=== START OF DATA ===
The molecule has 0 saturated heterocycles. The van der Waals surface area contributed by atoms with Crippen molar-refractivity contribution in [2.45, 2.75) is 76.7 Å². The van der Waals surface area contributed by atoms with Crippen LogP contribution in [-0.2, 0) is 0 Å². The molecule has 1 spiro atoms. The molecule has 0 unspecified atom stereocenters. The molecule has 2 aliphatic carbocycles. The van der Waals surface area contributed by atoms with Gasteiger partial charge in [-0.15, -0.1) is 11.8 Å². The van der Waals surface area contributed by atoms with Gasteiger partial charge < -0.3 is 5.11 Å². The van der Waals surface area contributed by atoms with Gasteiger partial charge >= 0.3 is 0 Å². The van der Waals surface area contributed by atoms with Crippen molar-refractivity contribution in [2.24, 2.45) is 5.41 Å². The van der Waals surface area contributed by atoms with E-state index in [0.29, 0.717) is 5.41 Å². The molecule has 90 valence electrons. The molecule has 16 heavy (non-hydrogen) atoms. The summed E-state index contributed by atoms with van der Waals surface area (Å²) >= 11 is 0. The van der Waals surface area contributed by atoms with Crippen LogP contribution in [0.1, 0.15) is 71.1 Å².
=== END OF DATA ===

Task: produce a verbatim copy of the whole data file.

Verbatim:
The molecule has 0 saturated heterocycles. The van der Waals surface area contributed by atoms with Crippen molar-refractivity contribution in [2.45, 2.75) is 76.7 Å². The van der Waals surface area contributed by atoms with Crippen LogP contribution in [-0.2, 0) is 0 Å². The molecule has 1 spiro atoms. The molecule has 0 unspecified atom stereocenters. The molecule has 2 aliphatic carbocycles. The van der Waals surface area contributed by atoms with Gasteiger partial charge in [-0.15, -0.1) is 11.8 Å². The van der Waals surface area contributed by atoms with Gasteiger partial charge < -0.3 is 5.11 Å². The van der Waals surface area contributed by atoms with Gasteiger partial charge >= 0.3 is 0 Å². The van der Waals surface area contributed by atoms with Crippen molar-refractivity contribution in [2.24, 2.45) is 5.41 Å². The van der Waals surface area contributed by atoms with E-state index in [0.29, 0.717) is 5.41 Å². The molecule has 90 valence electrons. The molecule has 16 heavy (non-hydrogen) atoms. The summed E-state index contributed by atoms with van der Waals surface area (Å²) >= 11 is 0. The van der Waals surface area contributed by atoms with Crippen LogP contribution in [0.1, 0.15) is 71.1 Å².